According to Sean Rad, the co-founder who launched Tinder in late 2012, the service was invented for people like me. “It was really a way to overcome my own problems,” he told the editor of Cosmopolitan at an event in London last month. “It was weird to me, to start a conversation [with a stranger]. Once I had an introduction I was fine, but it’s that first step. It’s difficult for a lot of people.” After just one outing, I’d learned two fundamental lessons about the world of online dating: pretty much everyone has at least one decent picture of themselves, and meeting women using a so-called hook-up app is seldom straightforwardly about sex.

Although sometimes it is. My second Tinder date took place in Vienna. I met Louisa (ditto, name) outside some notable church or other one evening while visiting on holiday (Tinder tourism being, in my view, a far more compelling way to get to know a place than a cumbersome Lonely Planet guide). We drank cocktails by the Danube and rambled across the city before making the romantic decision to stay awake all night, as she had to leave early the next day to go hiking with friends. It was just like the Richard Linklater movie Before Sunrise – something I said out loud more than a few times as the Aperol Spritzes took their toll.

When we met up in London a few months later, Louisa and I decided to skip the second part of Linklater’s beautiful triptych and fast-track our relationship straight to the third, Before Midnight, which takes place 18 years after the protagonists’ first meet in Vienna, and have begun to discover that they hate each others’ guts.

Which is one of the many hazards of the swiping life: unlike with older, web-based platforms such as Match.com or OkCupid, which require a substantial written profile, Tinder users know relatively little about their prospective mates. All that’s necessary is a Facebook account and a single photograph. University, occupation, a short bio and mutual Facebook “likes” are optional (my bio is made up entirely of emojis: the pizza slice, the dancing lady, the stack of books).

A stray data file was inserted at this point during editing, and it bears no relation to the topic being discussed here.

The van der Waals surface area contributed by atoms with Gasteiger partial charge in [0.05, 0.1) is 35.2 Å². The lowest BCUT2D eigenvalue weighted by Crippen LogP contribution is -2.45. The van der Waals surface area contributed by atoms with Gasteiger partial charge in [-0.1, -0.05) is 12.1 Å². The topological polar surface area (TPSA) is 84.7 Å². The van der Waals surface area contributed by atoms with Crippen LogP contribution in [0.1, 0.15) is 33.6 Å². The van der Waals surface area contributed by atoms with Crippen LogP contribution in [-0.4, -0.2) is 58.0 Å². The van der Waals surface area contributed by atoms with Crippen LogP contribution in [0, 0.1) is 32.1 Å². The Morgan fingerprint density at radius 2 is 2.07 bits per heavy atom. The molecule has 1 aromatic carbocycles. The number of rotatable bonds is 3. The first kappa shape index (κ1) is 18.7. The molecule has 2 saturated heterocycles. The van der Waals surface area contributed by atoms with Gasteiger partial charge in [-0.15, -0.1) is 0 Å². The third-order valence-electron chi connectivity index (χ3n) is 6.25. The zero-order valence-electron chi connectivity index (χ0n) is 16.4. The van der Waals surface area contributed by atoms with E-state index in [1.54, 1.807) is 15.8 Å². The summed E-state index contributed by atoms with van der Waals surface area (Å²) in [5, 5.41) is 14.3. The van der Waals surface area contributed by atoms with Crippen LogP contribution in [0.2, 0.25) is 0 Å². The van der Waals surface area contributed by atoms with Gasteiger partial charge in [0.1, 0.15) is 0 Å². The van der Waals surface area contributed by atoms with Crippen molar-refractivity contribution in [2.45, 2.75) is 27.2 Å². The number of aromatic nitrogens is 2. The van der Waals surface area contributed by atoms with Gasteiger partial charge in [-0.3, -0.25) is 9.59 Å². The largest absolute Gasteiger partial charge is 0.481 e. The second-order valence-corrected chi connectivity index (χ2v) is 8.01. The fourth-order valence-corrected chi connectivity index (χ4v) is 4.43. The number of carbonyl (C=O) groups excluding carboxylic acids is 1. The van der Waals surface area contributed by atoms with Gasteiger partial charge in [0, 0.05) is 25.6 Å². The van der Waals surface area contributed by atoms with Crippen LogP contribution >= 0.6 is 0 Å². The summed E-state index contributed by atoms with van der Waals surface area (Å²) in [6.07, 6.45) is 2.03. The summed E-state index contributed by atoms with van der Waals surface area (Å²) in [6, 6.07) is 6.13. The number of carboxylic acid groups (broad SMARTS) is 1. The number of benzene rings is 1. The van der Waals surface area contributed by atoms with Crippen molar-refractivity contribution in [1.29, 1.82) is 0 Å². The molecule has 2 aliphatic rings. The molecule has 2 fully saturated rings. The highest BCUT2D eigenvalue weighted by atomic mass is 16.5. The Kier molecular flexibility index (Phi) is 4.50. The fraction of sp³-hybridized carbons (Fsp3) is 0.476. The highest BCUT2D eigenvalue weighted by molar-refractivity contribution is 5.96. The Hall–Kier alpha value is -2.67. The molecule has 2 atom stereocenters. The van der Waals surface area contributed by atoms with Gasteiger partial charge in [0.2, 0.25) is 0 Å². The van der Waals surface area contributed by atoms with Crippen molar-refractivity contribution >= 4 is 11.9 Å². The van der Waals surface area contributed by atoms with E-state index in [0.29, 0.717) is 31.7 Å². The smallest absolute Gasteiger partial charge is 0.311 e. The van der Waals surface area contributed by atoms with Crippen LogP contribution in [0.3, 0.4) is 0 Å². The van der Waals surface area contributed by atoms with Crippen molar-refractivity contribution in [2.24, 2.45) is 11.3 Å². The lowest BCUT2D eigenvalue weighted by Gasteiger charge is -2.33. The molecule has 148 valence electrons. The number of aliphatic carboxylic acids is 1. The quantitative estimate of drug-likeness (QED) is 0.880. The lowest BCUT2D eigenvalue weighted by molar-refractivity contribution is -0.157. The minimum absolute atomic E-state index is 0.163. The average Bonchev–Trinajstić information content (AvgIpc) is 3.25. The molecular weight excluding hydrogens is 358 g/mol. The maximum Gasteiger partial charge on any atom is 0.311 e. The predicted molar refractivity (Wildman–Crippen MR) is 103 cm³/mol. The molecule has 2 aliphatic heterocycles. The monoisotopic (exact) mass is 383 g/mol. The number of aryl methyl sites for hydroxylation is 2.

Worse still, you will see people you know on Tinder – that includes colleagues, neighbours and exes – and they will see you. Far more people swipe out of boredom or curiosity than are ever likely to want to meet up, in part because swiping is so brain-corrosively addictive.

While the company is cagey about its user data, we know that Tinder has been downloaded over 100 million times and has produced upwards of 11 billion matches – though the number of people who have made contact will be far lower. It may sound like a lot but the Tinder user-base remains stuck at around the 50 million mark: a self-selecting coterie of mainly urban, reasonably affluent, generally white men and women, mostly aged between 18 and 34.

A new generation of apps – such as Hey! Vina and Skout – is seeking to capitalise on Tinder’s reputation as a portal for sleaze, a charge Sean Rad was keen to deny at the London event. Tinder is working on a new iteration, Tinder Social, for groups of friends who want to hang out with other groups on a night out, rather than dating. This makes sense for a relatively fresh business determined to keep on growing: more people are in relationships than out of them, after all.

After two years of using Tinder, off and on, last weekend I deleted the app. I had been visiting a friend in Sweden, and took it pretty badly when a Tinder date invited me to a terrible nightclub, only to take a few looks at me and bolt without even bothering to fabricate an excuse. But on the plane back to London the next day, a strange thing happened. Before takeoff, the woman sitting beside me started crying. I assumed something bad had happened but she explained that she was terrified of flying. Almost as terrified, it turned out, as I am. We wound up holding hands through a horrific patch of mid-air turbulence, exchanged anecdotes to distract ourselves and even, when we were safely in sight of the ground, a kiss.

She’s in my phone, but as a contact on Facebook rather than an avatar on a dating app. I’ll probably never see her again but who knows. People connect in strange new ways all the time. The lines between sex, love and friendship are blurrier than ever, but you can be sure that if you look closely at the lines, you’ll almost certainly notice the pixels.

Philip Maughan is Assistant Editor at the New Statesman.

This article first appeared in the 26 May 2016 issue of the New Statesman, The Brexit odd squad